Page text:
This is not merely a genre film, in fact it hardly conforms to a particular genre that could be categorized in such a way.  The Neon Demon's strength comes from its heart (or the heart as a facade), and the film's moments of tension and horror are merely a texture in this satisfyingly off-kilter tale of dreams coming to fruition.  Yes, there are a host of visual references to horror films (everything from taxidermied animals, as in Alfred Hitchcock's Psycho (1960), to blood rushing toward the camera, as in Stanley Kubrick's 1980 film The Shining), but those are merely allusions, and in the context of Refn's film, they take on a new meaning enabling them to stand on their own.  Nicolas Winding Refn has, with The Neon Demon, a film that plays with expectations and manages to go to places that are unexpected yet artfully satisfying.  Totally invigorating, Refn's foray into the "cinema of women" is fresh, confident, and fun, and that he manages to maintain true to himself by crafting a film that will challenge audiences is beautiful.

My rating: 5/5
IMDb: http://www.imdb.com/title/tt1974419/?ref_=rvi_tt

Saturday, June 4, 2016

Film Review: Love & Friendship (2016) by Whit Stillman 3.5/5

     "Downward mobility" was one of many fears that the protagonists in Whit Stillman's 1990 directorial debut Metropolitan were conversing about, and here in his latest film, Love & Friendship (2016), "downward mobility" is even more plausible.  Prior to Love & Friendship, Stillman's core milieu was populated by WASPs, preps, and yuppies as they struggled to make sense of their place in the surrounding world.  Particularly in Metropolitan, and progressively less so in Barcelona (1994) and beyond, Stillman's young protagonists are representative of a sphere of intelligentsia that isolates them from others, but it's all a facade.  The same can be said of Love & Friendship, a film that is largely about keeping up appearances.  All of this is said to illustrate one key aspect of Love & Friendship: it's not foreign territory for Whit Stillman.  In fact, he's finally working within the time period that the young members of the "UHB" (Urban Haute Bourgeoisie) in Metropolitan would have potentially flourished within.  That the experience of being in this Jane Austen world with Stillman's original touch is not more satisfying is troubling.  
     Lady Susan Vernon (Kate Beckinsale) is the recently widowed mother of Frederica (Morfydd Clark), an attractive teenage girl who is engaged to a silly man (described as "a rattle") named James Martin (Tom Bennett).  In an effort to preserve her status in society and better herself (and potentially her daughter as well), Lady Susan seeks shelter at her late husband's brother's estate in Churchill.  The Vernons are welcoming people, and the "devastatingly handsome" Reginald DeCourcy (Xavier Samuel) has been spending a considerable amount of time with the Vernons, as his sister is married to Lady Susan's brother-in-law.  Naturally, the newly single Lady Susan is bound to become involved with this young man, but her schemes go deeper than the surface would lead one to believe.  Her friendship with Alicia Johnson (Chloë Sevigny) provides the most insight into Lady Susan's true intentions, and they are not always of the most virtuous manner.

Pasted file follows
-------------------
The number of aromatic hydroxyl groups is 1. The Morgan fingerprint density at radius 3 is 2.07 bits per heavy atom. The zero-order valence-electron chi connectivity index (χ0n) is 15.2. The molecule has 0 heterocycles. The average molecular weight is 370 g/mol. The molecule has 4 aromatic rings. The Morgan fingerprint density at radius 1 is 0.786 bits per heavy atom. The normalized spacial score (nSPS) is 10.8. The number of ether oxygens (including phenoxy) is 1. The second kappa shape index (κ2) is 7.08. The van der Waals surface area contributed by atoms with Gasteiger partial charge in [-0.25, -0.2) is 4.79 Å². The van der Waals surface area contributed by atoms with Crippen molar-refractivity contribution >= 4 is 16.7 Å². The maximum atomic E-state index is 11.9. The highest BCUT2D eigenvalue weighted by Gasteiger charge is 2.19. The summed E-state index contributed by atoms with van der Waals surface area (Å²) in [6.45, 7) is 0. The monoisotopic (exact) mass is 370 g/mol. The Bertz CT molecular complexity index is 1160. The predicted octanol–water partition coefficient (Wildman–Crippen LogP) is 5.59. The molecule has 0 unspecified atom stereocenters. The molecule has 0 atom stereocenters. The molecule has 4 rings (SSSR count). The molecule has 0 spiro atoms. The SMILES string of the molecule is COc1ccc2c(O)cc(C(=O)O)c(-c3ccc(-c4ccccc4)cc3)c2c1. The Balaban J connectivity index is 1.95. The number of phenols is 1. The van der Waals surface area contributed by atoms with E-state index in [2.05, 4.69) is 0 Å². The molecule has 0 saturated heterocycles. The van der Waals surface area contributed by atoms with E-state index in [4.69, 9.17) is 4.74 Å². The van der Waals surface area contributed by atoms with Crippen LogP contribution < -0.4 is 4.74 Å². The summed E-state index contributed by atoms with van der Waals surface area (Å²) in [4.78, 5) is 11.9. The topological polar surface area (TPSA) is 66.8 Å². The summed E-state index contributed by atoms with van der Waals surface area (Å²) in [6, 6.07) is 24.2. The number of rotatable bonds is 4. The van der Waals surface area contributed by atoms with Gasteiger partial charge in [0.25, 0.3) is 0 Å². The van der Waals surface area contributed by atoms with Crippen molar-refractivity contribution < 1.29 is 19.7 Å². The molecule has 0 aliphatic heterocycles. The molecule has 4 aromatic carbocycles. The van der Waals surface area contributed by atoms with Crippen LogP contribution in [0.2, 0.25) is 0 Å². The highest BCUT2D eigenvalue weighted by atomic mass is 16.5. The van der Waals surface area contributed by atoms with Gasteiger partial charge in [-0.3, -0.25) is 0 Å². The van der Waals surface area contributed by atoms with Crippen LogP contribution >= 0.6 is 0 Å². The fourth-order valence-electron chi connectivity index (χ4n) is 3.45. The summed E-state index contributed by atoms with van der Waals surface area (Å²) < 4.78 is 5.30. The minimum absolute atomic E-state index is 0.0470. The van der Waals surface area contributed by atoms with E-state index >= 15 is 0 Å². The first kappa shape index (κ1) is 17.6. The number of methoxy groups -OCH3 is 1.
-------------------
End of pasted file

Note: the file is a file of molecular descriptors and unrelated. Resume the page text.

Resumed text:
It's not necessarily a problem that the family tree and relations – both by blood and friendship – are introduced quickly, but it does provide a bit to keep up with right from the start.  Cleverly, each of the characters are introduced holding a particular expression with an iris shot highlighting them.  Below each character's name, a quick phrase that expresses who they are is found (many are exceedingly humorous).  Though it is not as true for a character like Lady Susan or Reginald DeCourcy, these brief phrases are in some ways all that we have to grasp who the characters are.  As with Stillman's previous work, Love & Friendship is a dialogue driven film following gifted conversationalists, but the dialogue is generally driving along plot rather than exposing character.  Yes, these were times of restraint in social settings in the 1700s, but the drama does not benefit from Stillman's desire to have characters with unrestrained tongues.